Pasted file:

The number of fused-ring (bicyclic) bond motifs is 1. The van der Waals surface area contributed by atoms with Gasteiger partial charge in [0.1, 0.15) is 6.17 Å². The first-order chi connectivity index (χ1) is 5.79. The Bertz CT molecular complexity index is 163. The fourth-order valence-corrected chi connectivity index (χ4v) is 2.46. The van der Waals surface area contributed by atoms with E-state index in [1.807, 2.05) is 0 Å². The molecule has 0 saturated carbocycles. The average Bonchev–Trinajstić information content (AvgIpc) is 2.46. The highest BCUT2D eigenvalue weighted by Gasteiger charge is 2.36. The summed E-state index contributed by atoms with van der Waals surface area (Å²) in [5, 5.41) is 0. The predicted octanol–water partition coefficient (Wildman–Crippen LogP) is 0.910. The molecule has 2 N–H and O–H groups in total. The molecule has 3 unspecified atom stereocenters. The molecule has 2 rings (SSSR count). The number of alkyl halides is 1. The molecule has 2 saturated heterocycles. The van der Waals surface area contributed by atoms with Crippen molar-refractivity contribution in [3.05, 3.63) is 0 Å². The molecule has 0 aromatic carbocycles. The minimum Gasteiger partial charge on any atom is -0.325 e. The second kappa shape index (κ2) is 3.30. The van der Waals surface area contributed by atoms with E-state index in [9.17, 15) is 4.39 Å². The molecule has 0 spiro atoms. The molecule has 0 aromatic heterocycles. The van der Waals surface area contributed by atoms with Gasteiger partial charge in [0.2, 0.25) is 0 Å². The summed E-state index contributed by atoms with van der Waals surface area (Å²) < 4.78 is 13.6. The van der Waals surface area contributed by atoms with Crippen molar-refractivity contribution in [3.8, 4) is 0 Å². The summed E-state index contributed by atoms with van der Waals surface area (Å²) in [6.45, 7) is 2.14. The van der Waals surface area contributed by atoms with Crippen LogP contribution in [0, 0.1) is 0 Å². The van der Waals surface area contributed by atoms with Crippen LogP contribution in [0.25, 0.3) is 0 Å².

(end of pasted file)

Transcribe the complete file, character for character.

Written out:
The number of fused-ring (bicyclic) bond motifs is 1. The van der Waals surface area contributed by atoms with Gasteiger partial charge in [0.1, 0.15) is 6.17 Å². The first-order chi connectivity index (χ1) is 5.79. The Bertz CT molecular complexity index is 163. The fourth-order valence-corrected chi connectivity index (χ4v) is 2.46. The van der Waals surface area contributed by atoms with E-state index in [1.807, 2.05) is 0 Å². The molecule has 0 saturated carbocycles. The average Bonchev–Trinajstić information content (AvgIpc) is 2.46. The highest BCUT2D eigenvalue weighted by Gasteiger charge is 2.36. The summed E-state index contributed by atoms with van der Waals surface area (Å²) in [5, 5.41) is 0. The predicted octanol–water partition coefficient (Wildman–Crippen LogP) is 0.910. The molecule has 2 N–H and O–H groups in total. The molecule has 3 unspecified atom stereocenters. The molecule has 2 rings (SSSR count). The number of alkyl halides is 1. The molecule has 2 saturated heterocycles. The van der Waals surface area contributed by atoms with Crippen molar-refractivity contribution in [3.05, 3.63) is 0 Å². The molecule has 0 aromatic carbocycles. The minimum Gasteiger partial charge on any atom is -0.325 e. The second kappa shape index (κ2) is 3.30. The van der Waals surface area contributed by atoms with E-state index in [9.17, 15) is 4.39 Å². The molecule has 0 spiro atoms. The molecule has 0 aromatic heterocycles. The van der Waals surface area contributed by atoms with Gasteiger partial charge in [0.2, 0.25) is 0 Å². The summed E-state index contributed by atoms with van der Waals surface area (Å²) < 4.78 is 13.6. The van der Waals surface area contributed by atoms with Crippen molar-refractivity contribution in [3.8, 4) is 0 Å². The summed E-state index contributed by atoms with van der Waals surface area (Å²) in [6.45, 7) is 2.14. The van der Waals surface area contributed by atoms with Crippen LogP contribution in [0, 0.1) is 0 Å². The van der Waals surface area contributed by atoms with Crippen LogP contribution in [0.25, 0.3) is 0 Å².